Mr. Tong — at 29, the youngest and newest member of the group — resisted the most. He still sounds not completely happy with the situation.
Seeing the music of his colleagues on the page can detract from the magic of chamber-music-making, of communicating through hearing, he said. “When first learning a piece,” Mr. Tong said, “it’s a constant battle to open up the ears. For a long time I felt that the more I was seeing, the less I was hearing.”
Mr. Tong held out, at least in more traditional repertory, until early last season. “I definitely felt like I was being pushed in a direction,” he said, “which I resented.” But in the tradition of healthy quartets, the members hashed out their differences during a long rehearsal. Mr. Tong came aboard and, he said, now sees the merits.
“Reading off the laptops,” he added, “that was not part of the contract, but I’ve come around. I actually have had the experience of feeling much freer, because you are able to take a leap of faith and not gum up the works.”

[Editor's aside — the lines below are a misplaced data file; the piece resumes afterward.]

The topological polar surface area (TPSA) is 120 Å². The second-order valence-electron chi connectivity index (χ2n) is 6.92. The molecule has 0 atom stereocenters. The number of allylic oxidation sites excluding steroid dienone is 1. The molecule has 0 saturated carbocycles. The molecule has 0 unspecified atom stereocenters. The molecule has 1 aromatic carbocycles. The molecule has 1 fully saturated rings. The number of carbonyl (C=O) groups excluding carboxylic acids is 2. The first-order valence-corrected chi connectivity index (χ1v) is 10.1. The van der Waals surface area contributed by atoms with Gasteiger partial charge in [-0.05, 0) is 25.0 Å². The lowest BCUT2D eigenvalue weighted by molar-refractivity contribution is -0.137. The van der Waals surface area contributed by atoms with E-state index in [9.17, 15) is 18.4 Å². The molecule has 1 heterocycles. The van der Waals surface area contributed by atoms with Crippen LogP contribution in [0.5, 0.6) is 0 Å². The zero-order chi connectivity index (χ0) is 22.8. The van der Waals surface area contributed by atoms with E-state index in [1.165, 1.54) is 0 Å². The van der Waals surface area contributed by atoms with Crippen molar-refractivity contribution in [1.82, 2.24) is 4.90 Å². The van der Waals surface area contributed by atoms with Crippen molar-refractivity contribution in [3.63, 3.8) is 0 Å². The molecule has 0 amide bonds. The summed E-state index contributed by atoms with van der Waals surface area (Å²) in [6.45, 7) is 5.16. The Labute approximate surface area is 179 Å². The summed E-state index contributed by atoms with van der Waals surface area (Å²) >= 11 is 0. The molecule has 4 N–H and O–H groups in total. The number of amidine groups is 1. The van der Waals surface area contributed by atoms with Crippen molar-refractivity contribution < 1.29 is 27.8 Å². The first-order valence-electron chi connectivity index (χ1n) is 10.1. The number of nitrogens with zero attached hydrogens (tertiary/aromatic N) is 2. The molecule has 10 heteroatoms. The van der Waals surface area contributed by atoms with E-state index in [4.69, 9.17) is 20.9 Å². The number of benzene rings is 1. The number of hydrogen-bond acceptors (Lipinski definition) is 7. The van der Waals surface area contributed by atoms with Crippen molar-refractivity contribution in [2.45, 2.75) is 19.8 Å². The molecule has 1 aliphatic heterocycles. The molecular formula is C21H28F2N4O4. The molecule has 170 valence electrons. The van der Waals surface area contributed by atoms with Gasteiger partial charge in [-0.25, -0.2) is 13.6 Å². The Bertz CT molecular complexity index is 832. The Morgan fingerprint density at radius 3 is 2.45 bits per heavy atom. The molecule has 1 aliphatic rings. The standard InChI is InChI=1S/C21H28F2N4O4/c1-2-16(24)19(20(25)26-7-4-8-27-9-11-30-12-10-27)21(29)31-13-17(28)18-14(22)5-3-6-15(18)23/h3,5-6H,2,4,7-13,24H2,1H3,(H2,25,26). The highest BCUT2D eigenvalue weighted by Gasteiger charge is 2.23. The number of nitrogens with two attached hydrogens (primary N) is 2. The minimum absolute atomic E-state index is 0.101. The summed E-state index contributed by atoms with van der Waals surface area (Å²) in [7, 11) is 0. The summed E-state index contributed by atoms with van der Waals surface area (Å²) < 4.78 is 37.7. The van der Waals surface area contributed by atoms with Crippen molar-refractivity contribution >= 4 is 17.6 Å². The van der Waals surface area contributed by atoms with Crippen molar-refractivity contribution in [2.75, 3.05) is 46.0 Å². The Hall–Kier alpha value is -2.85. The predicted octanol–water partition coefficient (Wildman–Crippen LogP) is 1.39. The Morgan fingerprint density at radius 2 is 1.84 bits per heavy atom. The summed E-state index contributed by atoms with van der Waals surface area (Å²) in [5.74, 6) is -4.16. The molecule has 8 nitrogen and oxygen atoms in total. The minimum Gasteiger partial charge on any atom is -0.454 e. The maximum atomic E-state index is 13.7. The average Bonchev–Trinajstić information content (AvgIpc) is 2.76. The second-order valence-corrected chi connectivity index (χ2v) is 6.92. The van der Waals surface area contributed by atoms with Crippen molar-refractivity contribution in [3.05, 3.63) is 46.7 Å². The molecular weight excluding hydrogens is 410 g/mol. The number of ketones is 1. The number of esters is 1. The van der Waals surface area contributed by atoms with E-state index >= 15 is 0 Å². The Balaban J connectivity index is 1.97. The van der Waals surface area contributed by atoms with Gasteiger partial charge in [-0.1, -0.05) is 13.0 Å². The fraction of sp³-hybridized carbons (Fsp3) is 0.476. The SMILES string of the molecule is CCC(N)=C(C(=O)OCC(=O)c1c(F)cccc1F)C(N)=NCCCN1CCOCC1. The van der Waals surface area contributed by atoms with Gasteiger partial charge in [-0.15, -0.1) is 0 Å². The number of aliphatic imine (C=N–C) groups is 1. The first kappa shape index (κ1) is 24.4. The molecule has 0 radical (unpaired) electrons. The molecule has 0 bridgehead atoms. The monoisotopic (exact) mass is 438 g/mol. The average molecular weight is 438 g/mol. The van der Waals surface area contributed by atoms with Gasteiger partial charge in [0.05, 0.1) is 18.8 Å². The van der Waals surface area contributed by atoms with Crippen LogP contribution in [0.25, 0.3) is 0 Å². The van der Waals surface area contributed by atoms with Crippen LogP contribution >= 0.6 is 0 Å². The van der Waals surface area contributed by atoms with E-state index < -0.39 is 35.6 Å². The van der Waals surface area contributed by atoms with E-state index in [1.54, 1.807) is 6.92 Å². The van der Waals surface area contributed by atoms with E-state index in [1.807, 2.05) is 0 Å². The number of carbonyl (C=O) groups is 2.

Mr. Kitchen acknowledged that playing from traditional parts had its advantages. “Your ears are forced to feel the other parts without seeing them,” he said. “That’s also something that we don’t want to lose sight of.”
At the same time, he added, “as a group we decided that that sense of confidence, of kind of being empowered by this richer information, was something that made our group perform better.”